This mini-search is still an experimental feature - give it a try! For instance, find a plant that already thrives in your garden, and enter some of the same criteria to find others similar.
See also our Recommended Plants section!

Diphasiastrum digitatum

running cedar, Southern ground pine



Size in Feet:




Soil Moisture:


Bloom Time:

July - August - September

Bloom Area:

Mountains, Piedmont


This plant is nearly impossible to transplant.



Martha Baskin
Nantahal, NC



Tom Harville


USDA PLANTS Database Record

efloras Plants
Permalink - (right click to save this page to your bookmarks)

Enjoy this plant info? Share it with others! Favicon Diigo Favicon Digg Favicon Email Favicon Facebook Favicon Google Favicon LinkedIn Favicon Netvouz Favicon Print Favicon Reddit Favicon Simpy Favicon StumbleUpon Favicon Technorati Favicon TwitThis Favicon YahooMyWeb Favicon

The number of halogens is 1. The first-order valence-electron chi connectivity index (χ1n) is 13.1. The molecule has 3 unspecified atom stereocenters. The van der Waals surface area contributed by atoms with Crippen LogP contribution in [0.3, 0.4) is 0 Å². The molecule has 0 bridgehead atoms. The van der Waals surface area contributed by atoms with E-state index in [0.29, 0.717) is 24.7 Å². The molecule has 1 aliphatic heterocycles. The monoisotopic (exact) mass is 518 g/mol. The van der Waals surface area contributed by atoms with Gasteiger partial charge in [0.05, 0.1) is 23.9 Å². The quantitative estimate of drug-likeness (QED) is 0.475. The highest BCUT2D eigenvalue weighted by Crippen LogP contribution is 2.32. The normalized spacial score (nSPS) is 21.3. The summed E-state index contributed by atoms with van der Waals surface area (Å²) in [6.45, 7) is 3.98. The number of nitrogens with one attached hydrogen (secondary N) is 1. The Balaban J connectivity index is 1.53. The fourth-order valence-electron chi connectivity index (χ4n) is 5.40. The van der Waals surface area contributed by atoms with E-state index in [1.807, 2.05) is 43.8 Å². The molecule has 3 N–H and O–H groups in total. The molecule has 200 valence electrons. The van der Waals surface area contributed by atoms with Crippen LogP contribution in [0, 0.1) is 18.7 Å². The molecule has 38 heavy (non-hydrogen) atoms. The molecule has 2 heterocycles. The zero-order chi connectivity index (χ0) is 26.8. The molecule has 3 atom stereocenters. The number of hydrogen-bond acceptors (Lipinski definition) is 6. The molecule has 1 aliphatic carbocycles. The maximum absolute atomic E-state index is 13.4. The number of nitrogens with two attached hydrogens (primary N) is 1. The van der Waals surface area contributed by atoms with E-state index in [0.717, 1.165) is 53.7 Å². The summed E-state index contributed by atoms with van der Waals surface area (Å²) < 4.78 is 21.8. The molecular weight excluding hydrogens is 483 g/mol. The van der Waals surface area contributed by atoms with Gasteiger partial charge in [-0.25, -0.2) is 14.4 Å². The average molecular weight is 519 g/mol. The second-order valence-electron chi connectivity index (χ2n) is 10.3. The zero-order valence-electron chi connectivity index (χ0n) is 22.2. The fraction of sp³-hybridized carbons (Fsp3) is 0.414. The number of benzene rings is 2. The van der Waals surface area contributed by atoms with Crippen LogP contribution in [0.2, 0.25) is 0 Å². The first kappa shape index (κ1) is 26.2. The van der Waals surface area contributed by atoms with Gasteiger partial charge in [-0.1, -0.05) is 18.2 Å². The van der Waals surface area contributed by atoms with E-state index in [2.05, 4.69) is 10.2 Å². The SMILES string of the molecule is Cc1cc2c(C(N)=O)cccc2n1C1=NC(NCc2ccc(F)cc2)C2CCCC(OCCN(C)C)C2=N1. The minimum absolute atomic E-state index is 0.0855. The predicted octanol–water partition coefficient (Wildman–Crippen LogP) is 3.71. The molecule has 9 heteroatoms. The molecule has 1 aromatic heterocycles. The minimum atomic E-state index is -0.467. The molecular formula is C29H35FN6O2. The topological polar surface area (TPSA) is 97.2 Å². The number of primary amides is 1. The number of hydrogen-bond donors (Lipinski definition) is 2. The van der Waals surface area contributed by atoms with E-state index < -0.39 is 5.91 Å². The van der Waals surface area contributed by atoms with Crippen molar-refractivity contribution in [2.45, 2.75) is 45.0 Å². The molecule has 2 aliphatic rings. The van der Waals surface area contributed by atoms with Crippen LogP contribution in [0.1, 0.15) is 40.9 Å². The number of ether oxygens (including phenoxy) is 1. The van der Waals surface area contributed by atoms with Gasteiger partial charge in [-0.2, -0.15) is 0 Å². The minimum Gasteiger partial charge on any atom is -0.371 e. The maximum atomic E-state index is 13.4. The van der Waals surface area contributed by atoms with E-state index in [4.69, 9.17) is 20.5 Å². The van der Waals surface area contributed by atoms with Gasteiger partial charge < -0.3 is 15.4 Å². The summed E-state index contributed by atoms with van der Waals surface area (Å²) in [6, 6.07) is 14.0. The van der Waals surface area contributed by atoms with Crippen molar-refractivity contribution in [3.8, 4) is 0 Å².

NEXT >>>

Comments - Leave a comment or read what's been added!

I know that running cedar is very hard to transplant.  However, I have an unavoidably large amount on some property where I will be making a driveway.  I will choose the route to minimize impact, but I want to know if there is any way to give the stuff that I will dig up a chance at life elsewhere.

Thanks, Jeff

Posted by .(JavaScript must be enabled to view this email address)  on  03/17  at  10:21 AM

I was moving from a property that had this stuff in the woods. I have tried to move it unsuccessfully but some of my friends were able to transplant it. Evidently the roots are very fine and break easily. They were able to dig up shovels of earth under the vine and just transplant the whole clod of earth and then it survived in a new location.

Posted by .(JavaScript must be enabled to view this email address)  on  05/07  at  04:34 PM
Page 1 of 1 pages
Commenting is not available in this weblog entry.

back to top
back to gallery
back to orchids
back to Carnivorous Plants
back to Trilliums